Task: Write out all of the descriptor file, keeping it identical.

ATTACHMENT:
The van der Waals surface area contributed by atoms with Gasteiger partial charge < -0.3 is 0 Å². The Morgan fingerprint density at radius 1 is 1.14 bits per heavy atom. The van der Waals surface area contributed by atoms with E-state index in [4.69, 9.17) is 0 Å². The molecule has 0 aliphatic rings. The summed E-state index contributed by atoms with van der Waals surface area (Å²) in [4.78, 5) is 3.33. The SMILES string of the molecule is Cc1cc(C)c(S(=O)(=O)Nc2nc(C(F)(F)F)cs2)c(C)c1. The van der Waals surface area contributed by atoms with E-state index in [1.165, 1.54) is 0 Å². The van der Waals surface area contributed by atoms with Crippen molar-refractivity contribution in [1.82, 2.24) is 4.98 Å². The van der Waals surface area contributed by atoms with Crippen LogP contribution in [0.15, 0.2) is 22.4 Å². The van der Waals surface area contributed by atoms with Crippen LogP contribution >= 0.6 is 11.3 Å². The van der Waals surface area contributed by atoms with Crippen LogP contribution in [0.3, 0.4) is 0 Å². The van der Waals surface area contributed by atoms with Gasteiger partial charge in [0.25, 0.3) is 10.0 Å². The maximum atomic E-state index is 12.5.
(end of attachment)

The van der Waals surface area contributed by atoms with Gasteiger partial charge < -0.3 is 0 Å². The Morgan fingerprint density at radius 1 is 1.14 bits per heavy atom. The van der Waals surface area contributed by atoms with E-state index in [4.69, 9.17) is 0 Å². The molecule has 0 aliphatic rings. The summed E-state index contributed by atoms with van der Waals surface area (Å²) in [4.78, 5) is 3.33. The SMILES string of the molecule is Cc1cc(C)c(S(=O)(=O)Nc2nc(C(F)(F)F)cs2)c(C)c1. The van der Waals surface area contributed by atoms with E-state index in [1.165, 1.54) is 0 Å². The van der Waals surface area contributed by atoms with Crippen molar-refractivity contribution in [1.82, 2.24) is 4.98 Å². The van der Waals surface area contributed by atoms with Crippen LogP contribution in [0.15, 0.2) is 22.4 Å². The van der Waals surface area contributed by atoms with Crippen LogP contribution >= 0.6 is 11.3 Å². The van der Waals surface area contributed by atoms with Crippen LogP contribution in [0.3, 0.4) is 0 Å². The van der Waals surface area contributed by atoms with Gasteiger partial charge in [0.25, 0.3) is 10.0 Å². The maximum atomic E-state index is 12.5.